Still, genetic link or not, there are steps people can take to reduce their likelihood of developing diverticulitis.
What Are the Symptoms of Diverticulitis?

There are a number of different symptoms of diverticulitis, including:
• Advancing Age – Nausea and Vomiting
• Constipation
• Diarrhea
• Flatulence
• Bloating
• Fever
• Bowel Habit Changes
• Lower Abdominal Pain (usually, although not always, on the left side)
Symptoms vary from patient to patient, depending on the location and severity of the disease. For instance, some people may experience a single, mild episode, whereas others might experience recurring episodes, where a severe pain comes on suddenly, lasting for days. 

Still others may experience chronic, ongoing discomfort that’s similar to symptoms of irritable bowel syndrome (IBS). As University Health News reports, people with this form of diverticulitis experience low-grade inflammation, altered gut bacteria in the intestines, and hypersensitivity to abdominal pain.
3. Who Gets It / Risk Factors
Who Gets Diverticulitis?

Although very few people develop diverticulosis by the age of 40, about half the people in the US develop pockets in their colon by the time they reach 60. And nearly everyone has them once they’re 80 years old.

Of those people who develop diverticulosis, about 15-20% will go on to experience diverticulitis. About two-thirds of the people with diverticulitis experience mild-to-moderate symptoms. The other one-third experiences more severe, life-threatening symptoms.

Interestingly enough, most people who develop diverticulitis before the age of 50 are men. By contrast, after the age of 50, women are more likely to develop the disease.
What Are the Risk Factors Associated with Diverticulitis?

According to the Mayo Clinic, there are several factors that increase your likelihood of developing diverticulitis, including:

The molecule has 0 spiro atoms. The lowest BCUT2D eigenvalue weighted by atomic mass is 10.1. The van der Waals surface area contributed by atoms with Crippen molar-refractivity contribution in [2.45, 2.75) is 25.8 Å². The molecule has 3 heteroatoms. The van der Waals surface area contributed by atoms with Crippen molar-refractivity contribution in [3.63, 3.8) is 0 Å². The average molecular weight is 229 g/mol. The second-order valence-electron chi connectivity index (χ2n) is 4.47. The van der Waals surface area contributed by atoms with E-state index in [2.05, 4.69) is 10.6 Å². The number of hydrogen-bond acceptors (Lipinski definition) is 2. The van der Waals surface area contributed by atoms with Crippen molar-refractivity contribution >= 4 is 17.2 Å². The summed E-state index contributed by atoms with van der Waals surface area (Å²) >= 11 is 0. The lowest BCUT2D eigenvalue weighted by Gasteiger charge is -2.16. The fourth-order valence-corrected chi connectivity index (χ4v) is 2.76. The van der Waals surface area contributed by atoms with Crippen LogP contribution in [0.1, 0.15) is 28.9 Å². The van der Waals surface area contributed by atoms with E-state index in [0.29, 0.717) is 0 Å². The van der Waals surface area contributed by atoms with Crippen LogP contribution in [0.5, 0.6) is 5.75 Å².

• Advancing Age – Diverticulitis becomes more common as people grow older.
• Obesity – People who are seriously overweight are at greater risk of developing the disease.
• Smoking – Smokers are more likely than nonsmokers to get diverticulitis.
• Inactivity – People who exercise vigorously seem to develop diverticulitis less often.
• Low-Fiber, High-Fat Diet – While the jury’s still out on the role fiber plays in diverticulitis, a low-fiber diet that’s high in animal fat appears to increase the risk of developing the disease.
• Certain Medications – There are some medications that are associated with a greater risk of diverticulitis. These include steroids, opioids, naproxen sodium (Aleve), and nonsteroidal anti-inflammatory drugs, like ibuprofen.

4. Diagnosis & Prevention
doctor and patient stomach pain
How Is Diverticulitis Diagnosed?

Typically, someone with diverticulitis visits a physician because they’re experiencing abdominal pain. To determine the source of the problem, the doctor usually performs a physical exam, followed by one or more of these tests:
• Blood and Urine Tests – These help a doctor determine whether someone’s exhibiting signs of an infection.
• Pregnancy Test – This test rules out pregnancy as the cause of abdominal pain in childbearing women.
• Liver Enzyme Test – Again, this is another test to rule out the various possibilities, like liver-related causes of abdominal pain.